24.11.13

HARLEQUIN DUCK - St Clair River

After fantastic views of the ELEGANT TERN in Buffalo (and Ontario), I headed over to spend the weekend with Kathi. The drive along the 402 was marked by strong north winds so once across the Blue Water bridge I stopped in at the end of Riverview for a quick look at the gulls and the coast guard station. I was surprised to see another birder there, who quickly introduced himself as Jim. Once he told me about a HARLEQUIN DUCK he had just seen and photographed at Marysville I promptly forgot his last name (sorry Jim!). He gave me some quick and excellent directions and I was on my way south to Marysville River Park.
It took about fifteen minutes to arrive at the park. As soon as I pulled my naked eye detected a single small dark duck that looked to have the right jizz. The binocs soon revealed a female/imm HARLEQUIN DUCK swimming just a hundred yards south of the parking lot! I grabbed the 500 mm and knocked off a few hand held frames which hopefully can be improved on if the bird sticks around for the winter.




If you are looking for this bird it was seen on the Michigan side of the St. Clair River, along River Road. The park was just south of the intersection of Huron and River in Marysville. On the Ontario side of the river this is opposite the Shell gas station just north of a small creek north of Guthrie Park and the town of Corunna.

23.11.13

ELEGANT TERN - border fun with a rare bird

I'm not much of a 'chaser'. This fall though three great Canada birds have prompted me to get back in the game. The first was the BROWN BOOBY at Fort Erie. After several tense hours of no show that stunning seabird gave me 502. Then Brandon Holden found an equally improbable SNOWY PLOVER at the tip of Pelee in early November. I was one of the lucky few who managed to get there in the nick of time, for #503. Then on Wednesday an ELEGANT TERN was found tantalizingly close once again to the Ontario border in Buffalo, NY. Paul Pratt and I deliberated heading down on Thursday but damn work commitments made that a no go. Despite predicted horrible weather we opted to head down to Niagara Falls that night and try early Friday morning for yet another crazy bird. After reading the posts from Ontario and New York we decided it made the best sense to head over to NY where we could likely get better views and also better follow the bird if it did make it into Ontario.

When we arrived at the north end of Squaw Island, there was literally a blizzard of bonies in the harbour. Walking out to the pier, we soon found several Common Terns and then Paul spotted the ELEGANT TERN! Amazingly there was no one else present, though we could see about six or so birders on the Ontario side scoping the bird. We were only about 50 yards from the tern and able to get stunning views over the next few hours as it fed off the end of the dock and in the harbor.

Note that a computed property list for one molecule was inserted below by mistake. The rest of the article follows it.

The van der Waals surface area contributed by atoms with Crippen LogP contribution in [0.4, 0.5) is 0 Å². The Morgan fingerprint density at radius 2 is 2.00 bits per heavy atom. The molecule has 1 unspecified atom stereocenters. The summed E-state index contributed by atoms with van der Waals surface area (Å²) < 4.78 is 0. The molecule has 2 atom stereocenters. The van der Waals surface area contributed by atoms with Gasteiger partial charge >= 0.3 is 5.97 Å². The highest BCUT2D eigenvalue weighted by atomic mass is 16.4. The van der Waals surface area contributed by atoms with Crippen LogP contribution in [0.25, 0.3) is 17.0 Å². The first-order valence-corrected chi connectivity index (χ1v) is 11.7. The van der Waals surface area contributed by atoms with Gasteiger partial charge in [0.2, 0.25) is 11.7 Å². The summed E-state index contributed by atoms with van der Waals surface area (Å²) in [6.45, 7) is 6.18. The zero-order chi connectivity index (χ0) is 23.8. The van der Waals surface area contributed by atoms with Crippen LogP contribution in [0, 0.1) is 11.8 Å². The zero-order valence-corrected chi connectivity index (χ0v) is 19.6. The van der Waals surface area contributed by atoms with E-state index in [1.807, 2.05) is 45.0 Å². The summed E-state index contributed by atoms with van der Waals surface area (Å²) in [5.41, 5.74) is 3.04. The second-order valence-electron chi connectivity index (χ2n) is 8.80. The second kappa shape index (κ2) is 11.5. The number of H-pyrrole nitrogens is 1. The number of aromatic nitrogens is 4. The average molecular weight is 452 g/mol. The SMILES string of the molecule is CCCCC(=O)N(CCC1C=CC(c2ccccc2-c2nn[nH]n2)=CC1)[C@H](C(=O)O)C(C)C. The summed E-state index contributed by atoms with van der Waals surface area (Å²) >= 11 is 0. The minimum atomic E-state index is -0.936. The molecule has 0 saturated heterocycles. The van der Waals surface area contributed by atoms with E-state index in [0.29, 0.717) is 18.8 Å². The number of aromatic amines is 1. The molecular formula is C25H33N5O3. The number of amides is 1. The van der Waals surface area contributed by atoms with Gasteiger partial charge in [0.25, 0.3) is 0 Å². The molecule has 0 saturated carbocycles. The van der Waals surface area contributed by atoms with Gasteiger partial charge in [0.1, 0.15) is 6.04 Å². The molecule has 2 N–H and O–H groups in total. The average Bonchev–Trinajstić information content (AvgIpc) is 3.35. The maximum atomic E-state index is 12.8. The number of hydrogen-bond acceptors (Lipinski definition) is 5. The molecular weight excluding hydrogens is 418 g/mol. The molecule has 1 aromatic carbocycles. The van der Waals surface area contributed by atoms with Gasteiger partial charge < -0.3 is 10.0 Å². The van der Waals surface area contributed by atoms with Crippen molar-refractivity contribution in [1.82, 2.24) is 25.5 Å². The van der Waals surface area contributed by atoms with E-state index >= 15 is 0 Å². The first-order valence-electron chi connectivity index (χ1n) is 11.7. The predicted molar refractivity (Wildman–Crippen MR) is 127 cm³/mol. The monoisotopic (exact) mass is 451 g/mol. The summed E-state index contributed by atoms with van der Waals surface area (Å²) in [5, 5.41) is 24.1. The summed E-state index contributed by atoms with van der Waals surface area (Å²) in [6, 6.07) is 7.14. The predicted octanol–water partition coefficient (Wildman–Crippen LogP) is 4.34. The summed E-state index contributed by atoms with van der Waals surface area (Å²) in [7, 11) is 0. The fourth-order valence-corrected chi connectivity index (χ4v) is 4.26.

Here is a pic of the ELEGANT TERN with Bonaparte's Gulls. It spent a lot of time resting on the end of the pier with bonies.


The ELEGANT TERN would take off periodically and spend some time feeding in the harbour and off the very end of the pier - diving so close it would disappear over the edge of the pier. We had superb views and studies of the bird as it fed like this. 




The Ontario border was very close to where the tern fed and on a couple of occasions early in the morning it swung west a hundred yards into what was likely Canadian waters. However we continued to wait hoping we could get a definitive view of the bird in Canada  which would leave no doubt. While we waited a nice adult basic LITTLE GULL put on a great show in the harbor.



Alan Wormington joined us after about an hour and each time the gulls flushed we would watch with great interest to see where the tern would take off. It always seemed to head back into the harbour almost immediately. After we had been there for about two hours the tern started once more to feed actively. This time though it made ONE long pass to the west, where it DEFINITELY reached CANADA!!!! After this the drizzle picked up and we headed back to Canada for a well deserved celebration breakfast at Coras!


 Above is the 'Canada bound' ELEGANT TERN!

2.6.13

NWT Big Day - PART 5